Ellison has some really well written pieces in this book that flow off the page and suspend you in time, a snapshot of a scene or a life. I really those parts, especially because they were so peaceful and lovingly descriptive. The book is tense and dark, much darker than I expected, so these lovely parts serve a great balance as well.

Rating 7 Pretty Cool, Would Recommend


Giveaway!!
Thank you to Egmont USA for offering these fantastic books for the giveaway and providing me with an ARC!

You could win a Hardcover of Notes from Ghost Town and a paperback copy of The Butterfly Clues, both by Kate Ellison from Egmont USA!

Just fill in the rafflecopter below!
This giveaway is only for my followers and it ends the night of February 13th.
US and Canada only.
Good luck everyone!

Synopsis of The Butterfly Clues is here.
You can follow Kate on her website here.

a Rafflecopter giveaway

Posted February 8, 2013 by Kimberly in Book Reviews, Contests / 13 Comments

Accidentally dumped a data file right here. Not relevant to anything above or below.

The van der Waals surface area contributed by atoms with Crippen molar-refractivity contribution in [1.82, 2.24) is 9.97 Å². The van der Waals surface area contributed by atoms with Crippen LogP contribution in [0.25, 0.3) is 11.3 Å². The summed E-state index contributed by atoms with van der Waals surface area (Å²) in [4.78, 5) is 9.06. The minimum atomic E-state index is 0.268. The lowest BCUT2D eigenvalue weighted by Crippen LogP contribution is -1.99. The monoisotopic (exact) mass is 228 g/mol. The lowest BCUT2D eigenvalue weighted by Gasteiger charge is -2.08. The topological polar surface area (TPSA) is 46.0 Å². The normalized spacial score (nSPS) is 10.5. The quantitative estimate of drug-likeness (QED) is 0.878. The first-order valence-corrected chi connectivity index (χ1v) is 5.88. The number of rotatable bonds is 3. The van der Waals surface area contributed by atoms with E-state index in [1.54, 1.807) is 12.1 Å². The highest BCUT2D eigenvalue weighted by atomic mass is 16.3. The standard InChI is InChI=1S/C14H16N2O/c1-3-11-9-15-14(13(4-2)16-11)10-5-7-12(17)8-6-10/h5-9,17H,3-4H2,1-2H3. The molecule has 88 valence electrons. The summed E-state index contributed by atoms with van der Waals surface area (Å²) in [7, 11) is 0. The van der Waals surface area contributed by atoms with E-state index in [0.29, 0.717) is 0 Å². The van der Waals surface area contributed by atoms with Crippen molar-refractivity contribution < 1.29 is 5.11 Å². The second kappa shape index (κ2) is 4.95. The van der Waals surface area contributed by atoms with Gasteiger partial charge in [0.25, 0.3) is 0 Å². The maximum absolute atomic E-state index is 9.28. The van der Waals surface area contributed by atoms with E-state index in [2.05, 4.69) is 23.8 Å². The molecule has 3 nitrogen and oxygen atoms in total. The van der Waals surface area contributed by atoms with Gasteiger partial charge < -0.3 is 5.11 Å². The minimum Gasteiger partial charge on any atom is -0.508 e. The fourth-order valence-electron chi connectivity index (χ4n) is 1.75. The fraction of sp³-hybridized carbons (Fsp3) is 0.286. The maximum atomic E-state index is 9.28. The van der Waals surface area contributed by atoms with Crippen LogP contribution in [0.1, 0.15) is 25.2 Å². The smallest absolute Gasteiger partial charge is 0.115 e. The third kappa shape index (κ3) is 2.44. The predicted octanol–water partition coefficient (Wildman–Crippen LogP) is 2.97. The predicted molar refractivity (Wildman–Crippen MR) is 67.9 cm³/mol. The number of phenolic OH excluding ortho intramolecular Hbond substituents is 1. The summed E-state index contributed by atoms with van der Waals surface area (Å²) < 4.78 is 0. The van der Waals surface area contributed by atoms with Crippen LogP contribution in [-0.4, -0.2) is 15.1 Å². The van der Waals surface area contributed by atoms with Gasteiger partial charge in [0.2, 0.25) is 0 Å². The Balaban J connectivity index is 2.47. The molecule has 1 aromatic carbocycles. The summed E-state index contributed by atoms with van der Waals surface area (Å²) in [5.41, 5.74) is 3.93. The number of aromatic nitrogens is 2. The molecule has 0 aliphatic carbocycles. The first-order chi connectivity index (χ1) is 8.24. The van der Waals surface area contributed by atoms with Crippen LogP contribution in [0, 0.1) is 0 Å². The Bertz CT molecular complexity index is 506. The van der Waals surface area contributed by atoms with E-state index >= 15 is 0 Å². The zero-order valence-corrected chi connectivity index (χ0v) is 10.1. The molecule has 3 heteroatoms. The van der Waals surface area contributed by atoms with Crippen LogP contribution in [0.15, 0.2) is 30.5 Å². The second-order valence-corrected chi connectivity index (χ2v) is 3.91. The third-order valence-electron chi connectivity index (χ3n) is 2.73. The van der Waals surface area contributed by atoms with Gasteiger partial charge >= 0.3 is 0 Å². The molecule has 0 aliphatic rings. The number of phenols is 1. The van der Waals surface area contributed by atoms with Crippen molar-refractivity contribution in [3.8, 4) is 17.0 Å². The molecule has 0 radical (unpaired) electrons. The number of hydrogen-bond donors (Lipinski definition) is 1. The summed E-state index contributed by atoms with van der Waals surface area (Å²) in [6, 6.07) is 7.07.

Review: The Ninth Step by Grant Jerkins

Posted January 17, 2013 by Kimberly in Book Reviews / 0 Comments

Title: The Ninth Step

Author: Grant Jerkins

Publisher: Berkley Prime Crime

Publication Date: September 2012

Genre: Adult Crime/Thriller

Series or Stand Alone: Stand Alone

Synopsis can be found here.
I received this book from the publisher for free in exchange for an honest review.

Review:
Don’t know what I was expecting, but it sure wasn’t that.

Helen is a recovering alcoholic and seeks out Edgar, the man who was driving the car she crashed into, resulting in the death of Edgar’s beloved wife Judy. As Helen and Edgar’s relationship grows, Helen becomes part of a blackmail scheme when a note appears: does he know you killed his wife?

With the threat of losing everything, Helen must come to terms with her past and what this means for her future and the man she now loves.